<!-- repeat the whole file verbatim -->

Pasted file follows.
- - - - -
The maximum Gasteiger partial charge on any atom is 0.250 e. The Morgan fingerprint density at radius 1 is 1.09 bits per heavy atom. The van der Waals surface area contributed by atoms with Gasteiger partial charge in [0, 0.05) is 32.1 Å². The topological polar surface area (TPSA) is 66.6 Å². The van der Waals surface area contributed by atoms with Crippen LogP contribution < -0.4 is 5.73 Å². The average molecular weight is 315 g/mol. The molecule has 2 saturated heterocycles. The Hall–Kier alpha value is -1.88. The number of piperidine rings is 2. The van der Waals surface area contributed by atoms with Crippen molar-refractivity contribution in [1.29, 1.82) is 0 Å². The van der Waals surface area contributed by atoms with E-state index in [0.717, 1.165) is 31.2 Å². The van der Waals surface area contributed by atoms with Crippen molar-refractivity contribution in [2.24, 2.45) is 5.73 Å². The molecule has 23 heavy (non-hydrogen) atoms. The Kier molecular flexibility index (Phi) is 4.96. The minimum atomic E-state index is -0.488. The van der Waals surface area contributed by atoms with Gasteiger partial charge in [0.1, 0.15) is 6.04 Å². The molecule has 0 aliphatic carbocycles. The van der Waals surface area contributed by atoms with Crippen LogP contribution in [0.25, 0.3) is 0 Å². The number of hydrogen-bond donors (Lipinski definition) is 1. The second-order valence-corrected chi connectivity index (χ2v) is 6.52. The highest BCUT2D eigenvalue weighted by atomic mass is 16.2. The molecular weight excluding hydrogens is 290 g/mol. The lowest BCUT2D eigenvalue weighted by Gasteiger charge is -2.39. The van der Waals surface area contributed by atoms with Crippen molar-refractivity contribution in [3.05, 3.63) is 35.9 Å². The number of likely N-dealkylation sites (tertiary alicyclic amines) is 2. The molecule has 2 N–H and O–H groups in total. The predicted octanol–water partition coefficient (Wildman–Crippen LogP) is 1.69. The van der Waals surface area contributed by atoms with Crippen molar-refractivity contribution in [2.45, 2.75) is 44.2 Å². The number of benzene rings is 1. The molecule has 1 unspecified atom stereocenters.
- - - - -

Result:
The maximum Gasteiger partial charge on any atom is 0.250 e. The Morgan fingerprint density at radius 1 is 1.09 bits per heavy atom. The van der Waals surface area contributed by atoms with Gasteiger partial charge in [0, 0.05) is 32.1 Å². The topological polar surface area (TPSA) is 66.6 Å². The van der Waals surface area contributed by atoms with Crippen LogP contribution < -0.4 is 5.73 Å². The average molecular weight is 315 g/mol. The molecule has 2 saturated heterocycles. The Hall–Kier alpha value is -1.88. The number of piperidine rings is 2. The van der Waals surface area contributed by atoms with Crippen molar-refractivity contribution in [1.29, 1.82) is 0 Å². The van der Waals surface area contributed by atoms with E-state index in [0.717, 1.165) is 31.2 Å². The van der Waals surface area contributed by atoms with Crippen molar-refractivity contribution in [2.24, 2.45) is 5.73 Å². The molecule has 23 heavy (non-hydrogen) atoms. The Kier molecular flexibility index (Phi) is 4.96. The minimum atomic E-state index is -0.488. The van der Waals surface area contributed by atoms with Gasteiger partial charge in [0.1, 0.15) is 6.04 Å². The molecule has 0 aliphatic carbocycles. The van der Waals surface area contributed by atoms with Crippen LogP contribution in [0.25, 0.3) is 0 Å². The number of hydrogen-bond donors (Lipinski definition) is 1. The second-order valence-corrected chi connectivity index (χ2v) is 6.52. The highest BCUT2D eigenvalue weighted by atomic mass is 16.2. The molecular weight excluding hydrogens is 290 g/mol. The lowest BCUT2D eigenvalue weighted by Gasteiger charge is -2.39. The van der Waals surface area contributed by atoms with Crippen molar-refractivity contribution in [3.05, 3.63) is 35.9 Å². The number of likely N-dealkylation sites (tertiary alicyclic amines) is 2. The molecule has 2 N–H and O–H groups in total. The predicted octanol–water partition coefficient (Wildman–Crippen LogP) is 1.69. The van der Waals surface area contributed by atoms with Crippen molar-refractivity contribution in [2.45, 2.75) is 44.2 Å². The number of benzene rings is 1. The molecule has 1 unspecified atom stereocenters.